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Should I Move to a New City?

Bold question. Exciting question! Potentially scary question. With so many factors and emotions tied up in a decision like this, it can be a challenge to know what the best thing to do is.

But you don’t need a flashy sign spelled out in packing tape to make a decision. All you need is some self-awareness and practical wisdom to think through your options when deciding to move to a new city.

Start by considering these questions!

Have You Fully Researched Where You’re Moving?

Does your main motivation for moving to another city sound anything like one of these?  

  • “I mean, if Philadelphia was the city that built Rocky . . . ”
  • “I can just see myself there.”
  • “They don’t call it Men-ver for nothing.”

Well, honey, hold on to that hope, but pair it with some hard and fast research to make sure your dreams are lining up with reality. Ask yourself:

Can you afford it?

This is your litmus test for whether the city you’ve got in mind makes sense for your income level and lifestyle. Use this Cost of Living Calculator to compare common expenses, like food or housing, between where you currently live and where you want to move. Even if you find that the new city isn’t quite a match at this point, you’ll be able to see what it would take financially to get there.

What else do you need to know?

Check out online neighborhood databases like Sites like these give you hyperlocal insight into factors like education, crime and demographics in cities across the country. Your list of research topics should look something like this:

  • Job opportunities
  • Climate
  • Housing
  • Traffic
  • School reviews
  • Safety

You get the picture. Starbucks per capita, sinkholes. The list could go on and on.

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What do the locals say?

Bring the data you’ve collected to life by reaching out to a few folks who live there or have recently. Ask their thoughts on questions you may have about what you’ve found and get a feel for their experience of the city.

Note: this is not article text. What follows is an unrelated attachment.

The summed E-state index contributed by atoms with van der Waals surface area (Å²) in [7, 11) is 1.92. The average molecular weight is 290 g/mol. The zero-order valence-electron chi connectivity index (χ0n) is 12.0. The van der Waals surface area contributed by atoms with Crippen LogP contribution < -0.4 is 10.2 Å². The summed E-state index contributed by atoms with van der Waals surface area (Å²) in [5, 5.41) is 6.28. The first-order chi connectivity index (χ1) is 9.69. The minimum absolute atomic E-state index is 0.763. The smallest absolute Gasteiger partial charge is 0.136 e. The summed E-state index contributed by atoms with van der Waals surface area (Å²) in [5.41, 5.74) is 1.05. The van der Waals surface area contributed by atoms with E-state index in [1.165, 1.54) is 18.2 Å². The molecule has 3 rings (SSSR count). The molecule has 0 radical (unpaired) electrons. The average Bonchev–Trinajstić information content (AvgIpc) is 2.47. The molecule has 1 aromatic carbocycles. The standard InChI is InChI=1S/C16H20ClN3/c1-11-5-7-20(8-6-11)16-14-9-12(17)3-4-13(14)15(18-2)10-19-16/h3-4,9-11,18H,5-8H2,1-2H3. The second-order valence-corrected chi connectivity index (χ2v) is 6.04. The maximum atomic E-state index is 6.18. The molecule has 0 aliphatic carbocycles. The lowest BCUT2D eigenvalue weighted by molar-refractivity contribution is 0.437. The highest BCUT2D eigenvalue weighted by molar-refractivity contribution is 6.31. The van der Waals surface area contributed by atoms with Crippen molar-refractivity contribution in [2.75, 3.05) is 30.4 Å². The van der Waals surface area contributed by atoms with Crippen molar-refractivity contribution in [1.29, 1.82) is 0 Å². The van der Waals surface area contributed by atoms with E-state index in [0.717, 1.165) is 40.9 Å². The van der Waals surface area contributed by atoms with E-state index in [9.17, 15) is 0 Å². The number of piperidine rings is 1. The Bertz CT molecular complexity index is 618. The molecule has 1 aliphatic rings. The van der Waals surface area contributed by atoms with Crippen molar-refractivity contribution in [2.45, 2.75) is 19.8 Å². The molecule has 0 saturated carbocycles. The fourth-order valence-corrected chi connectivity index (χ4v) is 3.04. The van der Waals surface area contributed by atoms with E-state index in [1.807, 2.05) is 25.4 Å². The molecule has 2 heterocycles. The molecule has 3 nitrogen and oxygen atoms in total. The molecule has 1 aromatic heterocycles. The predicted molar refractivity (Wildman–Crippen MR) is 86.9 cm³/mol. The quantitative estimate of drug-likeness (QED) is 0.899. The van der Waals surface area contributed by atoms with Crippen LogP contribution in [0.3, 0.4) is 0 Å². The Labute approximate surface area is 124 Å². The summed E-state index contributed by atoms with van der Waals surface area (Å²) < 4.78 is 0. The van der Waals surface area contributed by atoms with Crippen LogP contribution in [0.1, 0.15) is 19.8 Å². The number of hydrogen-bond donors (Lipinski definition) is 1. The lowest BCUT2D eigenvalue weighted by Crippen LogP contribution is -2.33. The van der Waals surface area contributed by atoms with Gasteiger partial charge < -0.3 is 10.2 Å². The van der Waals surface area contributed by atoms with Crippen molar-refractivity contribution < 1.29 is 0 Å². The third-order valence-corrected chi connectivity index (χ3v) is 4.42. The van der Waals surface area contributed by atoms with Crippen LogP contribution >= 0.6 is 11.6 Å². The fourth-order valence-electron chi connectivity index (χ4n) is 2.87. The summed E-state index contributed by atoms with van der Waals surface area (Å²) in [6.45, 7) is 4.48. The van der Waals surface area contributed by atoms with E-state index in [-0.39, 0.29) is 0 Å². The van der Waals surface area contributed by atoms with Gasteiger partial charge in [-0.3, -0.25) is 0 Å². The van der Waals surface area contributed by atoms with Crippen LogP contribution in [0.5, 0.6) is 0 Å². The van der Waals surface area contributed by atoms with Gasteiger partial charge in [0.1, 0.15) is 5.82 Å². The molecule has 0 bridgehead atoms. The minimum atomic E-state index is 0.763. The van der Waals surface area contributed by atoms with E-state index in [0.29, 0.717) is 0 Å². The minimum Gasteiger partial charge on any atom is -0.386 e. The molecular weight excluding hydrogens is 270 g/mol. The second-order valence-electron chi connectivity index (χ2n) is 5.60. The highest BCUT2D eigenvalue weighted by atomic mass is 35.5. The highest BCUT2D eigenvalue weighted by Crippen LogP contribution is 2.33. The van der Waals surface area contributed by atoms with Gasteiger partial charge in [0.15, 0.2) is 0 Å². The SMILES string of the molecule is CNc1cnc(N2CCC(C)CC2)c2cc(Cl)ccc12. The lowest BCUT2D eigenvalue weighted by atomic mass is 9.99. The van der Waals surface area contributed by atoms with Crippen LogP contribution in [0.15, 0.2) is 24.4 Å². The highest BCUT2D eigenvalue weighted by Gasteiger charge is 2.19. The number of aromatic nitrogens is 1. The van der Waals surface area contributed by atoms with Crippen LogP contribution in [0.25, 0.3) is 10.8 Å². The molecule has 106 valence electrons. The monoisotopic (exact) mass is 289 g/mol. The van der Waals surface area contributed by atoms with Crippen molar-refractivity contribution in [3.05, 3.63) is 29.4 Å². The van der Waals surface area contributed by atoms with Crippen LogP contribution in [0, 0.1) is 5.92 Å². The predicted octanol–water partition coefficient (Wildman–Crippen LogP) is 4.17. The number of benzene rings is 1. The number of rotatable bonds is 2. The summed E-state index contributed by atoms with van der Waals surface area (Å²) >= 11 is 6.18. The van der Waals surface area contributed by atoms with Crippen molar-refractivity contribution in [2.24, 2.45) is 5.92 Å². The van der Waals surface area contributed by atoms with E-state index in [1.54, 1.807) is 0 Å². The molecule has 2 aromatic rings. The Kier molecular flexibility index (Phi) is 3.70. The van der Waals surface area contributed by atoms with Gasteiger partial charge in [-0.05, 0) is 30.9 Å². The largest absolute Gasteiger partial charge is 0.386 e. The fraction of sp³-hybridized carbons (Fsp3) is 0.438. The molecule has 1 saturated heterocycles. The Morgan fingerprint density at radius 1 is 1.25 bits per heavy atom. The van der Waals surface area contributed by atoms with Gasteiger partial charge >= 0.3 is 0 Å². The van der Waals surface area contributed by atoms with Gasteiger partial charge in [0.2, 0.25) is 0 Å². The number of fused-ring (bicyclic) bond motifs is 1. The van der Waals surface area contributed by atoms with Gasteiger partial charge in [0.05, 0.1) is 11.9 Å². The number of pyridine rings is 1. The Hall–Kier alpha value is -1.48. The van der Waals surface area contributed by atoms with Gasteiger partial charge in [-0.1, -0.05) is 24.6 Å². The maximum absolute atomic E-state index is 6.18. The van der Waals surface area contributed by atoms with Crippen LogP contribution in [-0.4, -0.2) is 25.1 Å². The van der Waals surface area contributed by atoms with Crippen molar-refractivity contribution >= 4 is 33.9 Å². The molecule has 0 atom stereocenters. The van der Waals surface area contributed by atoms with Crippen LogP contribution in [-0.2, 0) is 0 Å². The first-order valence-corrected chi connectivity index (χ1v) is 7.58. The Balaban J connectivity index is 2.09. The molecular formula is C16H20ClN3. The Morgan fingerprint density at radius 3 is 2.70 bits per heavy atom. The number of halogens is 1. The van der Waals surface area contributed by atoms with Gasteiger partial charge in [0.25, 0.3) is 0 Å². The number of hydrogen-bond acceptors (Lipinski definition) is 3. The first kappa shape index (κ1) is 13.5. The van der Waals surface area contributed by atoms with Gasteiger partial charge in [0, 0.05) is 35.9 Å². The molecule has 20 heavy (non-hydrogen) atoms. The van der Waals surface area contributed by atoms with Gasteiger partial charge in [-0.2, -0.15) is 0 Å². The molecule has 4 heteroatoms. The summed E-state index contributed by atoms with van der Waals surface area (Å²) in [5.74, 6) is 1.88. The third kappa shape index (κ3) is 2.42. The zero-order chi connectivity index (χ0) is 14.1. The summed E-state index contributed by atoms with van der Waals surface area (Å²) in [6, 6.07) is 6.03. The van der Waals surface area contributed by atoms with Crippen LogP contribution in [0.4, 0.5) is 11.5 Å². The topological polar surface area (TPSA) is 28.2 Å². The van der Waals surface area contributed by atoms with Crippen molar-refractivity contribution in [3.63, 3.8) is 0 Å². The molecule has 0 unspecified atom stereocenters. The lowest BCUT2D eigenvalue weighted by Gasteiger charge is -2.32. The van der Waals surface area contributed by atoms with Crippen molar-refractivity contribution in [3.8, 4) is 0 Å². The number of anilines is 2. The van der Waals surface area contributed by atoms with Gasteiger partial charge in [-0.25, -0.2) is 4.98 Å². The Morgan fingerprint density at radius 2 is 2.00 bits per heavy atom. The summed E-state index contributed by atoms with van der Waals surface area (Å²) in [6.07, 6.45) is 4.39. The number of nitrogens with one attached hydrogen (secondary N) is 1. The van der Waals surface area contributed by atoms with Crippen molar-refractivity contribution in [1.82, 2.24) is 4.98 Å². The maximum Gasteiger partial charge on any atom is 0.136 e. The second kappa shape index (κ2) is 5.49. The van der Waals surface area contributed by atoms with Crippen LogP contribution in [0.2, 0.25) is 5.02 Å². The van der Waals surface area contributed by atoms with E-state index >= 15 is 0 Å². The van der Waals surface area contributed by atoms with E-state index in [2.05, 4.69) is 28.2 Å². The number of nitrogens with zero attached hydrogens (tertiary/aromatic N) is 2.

If you can’t think of anyone off the top of your head, try making connections via social media. When in doubt, give the city itself a ring. The City Hall or local Chamber of Commerce should have new resident resources or guides to help you get familiar with what’s going on there.

If you want to add a little oomph to your research, check out our Ramsey Relocation Guide. This guide maps out each step of your move, from nailing down your destination to securing housing, so you can start your journey with peace of mind.

Are You Moving for Work?

New city means new job market. Whether a new nine-to-five is your motivation to move to a new city or not, you don’t want to move forward until you figure out what impact a new city has on how you bring home the bacon.

Yes, I want to get out of this career rut.  

We believe plain and simple that life is too short to be stuck in a job you hate. But before you bake an I QUIT cake and hire an acapella group to deliver it to your boss while singing “Bye Bye Bye,” try to understand what about your current situation isn’t working. Talk your concerns through with your current employer. There could be other opportunities within the company that might be a better fit and wouldn’t require you to uproot your life.

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Now, if you know your spirit has simply left your work, then it’s probably time to take your body also. It might even be your chance to pursue a career change, which very well could require a move to a new city. Research opportunities in the field you want to break into. Find out where jobs are, how your experience translates, and what training you still need. While you’re working on that, secure a savings of 3–6 months of expenses and maintain a day job to pay the bills while you’re setting yourself up to turn your dream to reality.

Yes, I've got a new gig lined up.

You may already have an awesome job in the pipeline—way to go! But we’d still encourage you to approach the opportunity from all angles before you decide to move—even if it comes with a big fat raise. You don’t spend all your life working, anyhow. So, ask yourself: